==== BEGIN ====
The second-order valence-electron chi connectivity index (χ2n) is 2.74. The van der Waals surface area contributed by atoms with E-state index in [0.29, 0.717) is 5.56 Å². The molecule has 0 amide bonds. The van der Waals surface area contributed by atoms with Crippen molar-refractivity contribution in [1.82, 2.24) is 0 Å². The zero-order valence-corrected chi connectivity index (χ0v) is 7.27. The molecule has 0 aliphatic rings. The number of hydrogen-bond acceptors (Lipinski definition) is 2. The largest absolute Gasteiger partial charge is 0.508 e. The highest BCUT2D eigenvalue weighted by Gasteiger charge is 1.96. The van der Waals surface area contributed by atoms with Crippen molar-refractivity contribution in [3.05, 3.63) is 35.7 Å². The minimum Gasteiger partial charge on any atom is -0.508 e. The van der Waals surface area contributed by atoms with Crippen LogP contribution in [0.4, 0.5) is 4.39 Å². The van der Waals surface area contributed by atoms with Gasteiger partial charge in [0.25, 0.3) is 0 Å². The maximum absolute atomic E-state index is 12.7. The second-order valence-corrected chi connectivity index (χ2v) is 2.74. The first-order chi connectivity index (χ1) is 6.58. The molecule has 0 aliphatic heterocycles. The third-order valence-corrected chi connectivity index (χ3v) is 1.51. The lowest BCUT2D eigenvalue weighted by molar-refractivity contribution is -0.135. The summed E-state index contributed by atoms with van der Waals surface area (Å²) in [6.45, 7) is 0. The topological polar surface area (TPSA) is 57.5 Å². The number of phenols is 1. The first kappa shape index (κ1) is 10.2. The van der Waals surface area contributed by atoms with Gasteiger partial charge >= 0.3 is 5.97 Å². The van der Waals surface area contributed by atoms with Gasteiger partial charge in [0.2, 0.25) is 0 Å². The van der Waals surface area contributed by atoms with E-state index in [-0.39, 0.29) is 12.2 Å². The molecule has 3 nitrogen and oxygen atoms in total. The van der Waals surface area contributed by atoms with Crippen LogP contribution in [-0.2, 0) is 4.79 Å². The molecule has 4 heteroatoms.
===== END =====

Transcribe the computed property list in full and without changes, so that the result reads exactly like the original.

The second-order valence-electron chi connectivity index (χ2n) is 2.74. The van der Waals surface area contributed by atoms with E-state index in [0.29, 0.717) is 5.56 Å². The molecule has 0 amide bonds. The van der Waals surface area contributed by atoms with Crippen molar-refractivity contribution in [1.82, 2.24) is 0 Å². The zero-order valence-corrected chi connectivity index (χ0v) is 7.27. The molecule has 0 aliphatic rings. The number of hydrogen-bond acceptors (Lipinski definition) is 2. The largest absolute Gasteiger partial charge is 0.508 e. The highest BCUT2D eigenvalue weighted by Gasteiger charge is 1.96. The van der Waals surface area contributed by atoms with Crippen molar-refractivity contribution in [3.05, 3.63) is 35.7 Å². The minimum Gasteiger partial charge on any atom is -0.508 e. The van der Waals surface area contributed by atoms with Crippen LogP contribution in [0.4, 0.5) is 4.39 Å². The van der Waals surface area contributed by atoms with Gasteiger partial charge in [0.25, 0.3) is 0 Å². The maximum absolute atomic E-state index is 12.7. The second-order valence-corrected chi connectivity index (χ2v) is 2.74. The first-order chi connectivity index (χ1) is 6.58. The molecule has 0 aliphatic heterocycles. The third-order valence-corrected chi connectivity index (χ3v) is 1.51. The lowest BCUT2D eigenvalue weighted by molar-refractivity contribution is -0.135. The summed E-state index contributed by atoms with van der Waals surface area (Å²) in [6.45, 7) is 0. The topological polar surface area (TPSA) is 57.5 Å². The number of phenols is 1. The first kappa shape index (κ1) is 10.2. The van der Waals surface area contributed by atoms with Gasteiger partial charge >= 0.3 is 5.97 Å². The van der Waals surface area contributed by atoms with Gasteiger partial charge in [0.2, 0.25) is 0 Å². The van der Waals surface area contributed by atoms with E-state index in [-0.39, 0.29) is 12.2 Å². The molecule has 3 nitrogen and oxygen atoms in total. The van der Waals surface area contributed by atoms with Crippen LogP contribution in [-0.2, 0) is 4.79 Å². The molecule has 4 heteroatoms.